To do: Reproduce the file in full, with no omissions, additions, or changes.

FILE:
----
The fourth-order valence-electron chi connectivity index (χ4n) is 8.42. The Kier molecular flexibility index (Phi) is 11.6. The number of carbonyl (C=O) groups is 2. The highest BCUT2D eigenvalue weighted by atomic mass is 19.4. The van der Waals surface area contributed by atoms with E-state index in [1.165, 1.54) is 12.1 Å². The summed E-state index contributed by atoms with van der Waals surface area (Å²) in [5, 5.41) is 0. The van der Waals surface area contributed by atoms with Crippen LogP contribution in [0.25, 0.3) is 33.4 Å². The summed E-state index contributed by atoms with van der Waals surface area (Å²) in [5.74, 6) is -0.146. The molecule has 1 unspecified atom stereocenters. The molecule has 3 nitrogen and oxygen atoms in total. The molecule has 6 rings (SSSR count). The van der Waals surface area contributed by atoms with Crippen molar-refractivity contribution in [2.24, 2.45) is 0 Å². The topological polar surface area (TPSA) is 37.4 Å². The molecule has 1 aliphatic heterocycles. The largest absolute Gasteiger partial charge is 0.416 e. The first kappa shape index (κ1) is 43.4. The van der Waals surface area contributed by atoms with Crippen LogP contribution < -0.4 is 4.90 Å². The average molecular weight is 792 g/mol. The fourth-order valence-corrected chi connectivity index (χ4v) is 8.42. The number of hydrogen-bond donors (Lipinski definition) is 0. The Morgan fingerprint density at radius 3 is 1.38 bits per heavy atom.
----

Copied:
The fourth-order valence-electron chi connectivity index (χ4n) is 8.42. The Kier molecular flexibility index (Phi) is 11.6. The number of carbonyl (C=O) groups is 2. The highest BCUT2D eigenvalue weighted by atomic mass is 19.4. The van der Waals surface area contributed by atoms with E-state index in [1.165, 1.54) is 12.1 Å². The summed E-state index contributed by atoms with van der Waals surface area (Å²) in [5, 5.41) is 0. The van der Waals surface area contributed by atoms with Crippen LogP contribution in [0.25, 0.3) is 33.4 Å². The summed E-state index contributed by atoms with van der Waals surface area (Å²) in [5.74, 6) is -0.146. The molecule has 1 unspecified atom stereocenters. The molecule has 3 nitrogen and oxygen atoms in total. The molecule has 6 rings (SSSR count). The van der Waals surface area contributed by atoms with Crippen molar-refractivity contribution in [2.24, 2.45) is 0 Å². The topological polar surface area (TPSA) is 37.4 Å². The molecule has 1 aliphatic heterocycles. The largest absolute Gasteiger partial charge is 0.416 e. The first kappa shape index (κ1) is 43.4. The van der Waals surface area contributed by atoms with Crippen LogP contribution < -0.4 is 4.90 Å². The average molecular weight is 792 g/mol. The fourth-order valence-corrected chi connectivity index (χ4v) is 8.42. The number of hydrogen-bond donors (Lipinski definition) is 0. The Morgan fingerprint density at radius 3 is 1.38 bits per heavy atom.